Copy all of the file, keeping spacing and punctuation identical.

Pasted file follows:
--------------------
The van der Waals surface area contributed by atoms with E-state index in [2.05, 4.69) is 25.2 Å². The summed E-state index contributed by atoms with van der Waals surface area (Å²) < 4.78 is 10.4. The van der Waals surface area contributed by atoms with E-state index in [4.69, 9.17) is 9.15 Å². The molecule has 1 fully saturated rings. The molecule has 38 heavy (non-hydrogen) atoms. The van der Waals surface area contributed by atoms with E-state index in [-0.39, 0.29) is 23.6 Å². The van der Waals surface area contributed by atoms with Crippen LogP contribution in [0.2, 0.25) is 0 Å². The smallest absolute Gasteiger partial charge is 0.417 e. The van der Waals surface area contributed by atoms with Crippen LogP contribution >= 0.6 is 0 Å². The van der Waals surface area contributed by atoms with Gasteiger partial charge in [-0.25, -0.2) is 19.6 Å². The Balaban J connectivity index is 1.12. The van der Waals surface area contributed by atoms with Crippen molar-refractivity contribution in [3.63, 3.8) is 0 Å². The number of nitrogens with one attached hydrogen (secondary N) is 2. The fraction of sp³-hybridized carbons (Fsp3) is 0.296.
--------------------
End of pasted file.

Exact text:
The van der Waals surface area contributed by atoms with E-state index in [2.05, 4.69) is 25.2 Å². The summed E-state index contributed by atoms with van der Waals surface area (Å²) < 4.78 is 10.4. The van der Waals surface area contributed by atoms with E-state index in [4.69, 9.17) is 9.15 Å². The molecule has 1 fully saturated rings. The molecule has 38 heavy (non-hydrogen) atoms. The van der Waals surface area contributed by atoms with E-state index in [-0.39, 0.29) is 23.6 Å². The van der Waals surface area contributed by atoms with Crippen LogP contribution in [0.2, 0.25) is 0 Å². The smallest absolute Gasteiger partial charge is 0.417 e. The van der Waals surface area contributed by atoms with Crippen LogP contribution >= 0.6 is 0 Å². The van der Waals surface area contributed by atoms with Gasteiger partial charge in [-0.25, -0.2) is 19.6 Å². The Balaban J connectivity index is 1.12. The van der Waals surface area contributed by atoms with Crippen molar-refractivity contribution in [3.63, 3.8) is 0 Å². The number of nitrogens with one attached hydrogen (secondary N) is 2. The fraction of sp³-hybridized carbons (Fsp3) is 0.296.